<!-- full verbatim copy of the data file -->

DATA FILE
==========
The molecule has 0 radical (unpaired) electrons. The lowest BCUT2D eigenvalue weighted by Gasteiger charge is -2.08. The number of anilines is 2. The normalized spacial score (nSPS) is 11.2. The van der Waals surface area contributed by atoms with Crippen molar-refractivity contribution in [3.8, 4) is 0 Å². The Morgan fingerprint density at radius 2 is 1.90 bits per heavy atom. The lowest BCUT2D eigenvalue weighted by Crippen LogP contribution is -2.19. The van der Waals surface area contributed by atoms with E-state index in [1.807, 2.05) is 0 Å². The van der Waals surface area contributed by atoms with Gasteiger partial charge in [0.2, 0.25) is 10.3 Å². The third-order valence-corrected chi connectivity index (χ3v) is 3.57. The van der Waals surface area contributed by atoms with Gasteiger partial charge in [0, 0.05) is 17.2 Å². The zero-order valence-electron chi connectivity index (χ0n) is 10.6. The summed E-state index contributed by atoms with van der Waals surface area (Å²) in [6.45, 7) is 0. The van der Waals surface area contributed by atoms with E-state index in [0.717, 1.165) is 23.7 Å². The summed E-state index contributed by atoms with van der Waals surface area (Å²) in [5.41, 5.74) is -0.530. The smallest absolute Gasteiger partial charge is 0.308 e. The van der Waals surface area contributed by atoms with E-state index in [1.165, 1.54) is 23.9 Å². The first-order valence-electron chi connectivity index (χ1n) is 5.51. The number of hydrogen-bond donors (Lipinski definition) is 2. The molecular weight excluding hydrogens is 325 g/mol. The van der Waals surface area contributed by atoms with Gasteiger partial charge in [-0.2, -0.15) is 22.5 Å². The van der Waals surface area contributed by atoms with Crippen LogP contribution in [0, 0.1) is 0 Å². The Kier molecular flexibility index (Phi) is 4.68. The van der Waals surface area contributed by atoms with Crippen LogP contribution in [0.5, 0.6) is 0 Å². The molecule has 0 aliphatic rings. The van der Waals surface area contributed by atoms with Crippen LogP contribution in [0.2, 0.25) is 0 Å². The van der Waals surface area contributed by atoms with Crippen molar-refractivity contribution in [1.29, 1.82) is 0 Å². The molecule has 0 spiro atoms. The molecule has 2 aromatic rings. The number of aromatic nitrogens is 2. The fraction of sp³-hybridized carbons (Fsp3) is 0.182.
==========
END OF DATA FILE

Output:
The molecule has 0 radical (unpaired) electrons. The lowest BCUT2D eigenvalue weighted by Gasteiger charge is -2.08. The number of anilines is 2. The normalized spacial score (nSPS) is 11.2. The van der Waals surface area contributed by atoms with Crippen molar-refractivity contribution in [3.8, 4) is 0 Å². The Morgan fingerprint density at radius 2 is 1.90 bits per heavy atom. The lowest BCUT2D eigenvalue weighted by Crippen LogP contribution is -2.19. The van der Waals surface area contributed by atoms with E-state index in [1.807, 2.05) is 0 Å². The van der Waals surface area contributed by atoms with Gasteiger partial charge in [0.2, 0.25) is 10.3 Å². The third-order valence-corrected chi connectivity index (χ3v) is 3.57. The van der Waals surface area contributed by atoms with Gasteiger partial charge in [0, 0.05) is 17.2 Å². The zero-order valence-electron chi connectivity index (χ0n) is 10.6. The summed E-state index contributed by atoms with van der Waals surface area (Å²) in [6.45, 7) is 0. The van der Waals surface area contributed by atoms with E-state index in [0.717, 1.165) is 23.7 Å². The summed E-state index contributed by atoms with van der Waals surface area (Å²) in [5.41, 5.74) is -0.530. The smallest absolute Gasteiger partial charge is 0.308 e. The van der Waals surface area contributed by atoms with E-state index in [1.165, 1.54) is 23.9 Å². The first-order valence-electron chi connectivity index (χ1n) is 5.51. The number of hydrogen-bond donors (Lipinski definition) is 2. The molecular weight excluding hydrogens is 325 g/mol. The van der Waals surface area contributed by atoms with Gasteiger partial charge in [-0.2, -0.15) is 22.5 Å². The van der Waals surface area contributed by atoms with Crippen LogP contribution in [0, 0.1) is 0 Å². The Kier molecular flexibility index (Phi) is 4.68. The van der Waals surface area contributed by atoms with Crippen LogP contribution in [0.5, 0.6) is 0 Å². The molecule has 0 aliphatic rings. The van der Waals surface area contributed by atoms with Crippen LogP contribution in [0.2, 0.25) is 0 Å². The van der Waals surface area contributed by atoms with Crippen molar-refractivity contribution in [1.29, 1.82) is 0 Å². The molecule has 0 spiro atoms. The molecule has 2 aromatic rings. The number of aromatic nitrogens is 2. The fraction of sp³-hybridized carbons (Fsp3) is 0.182.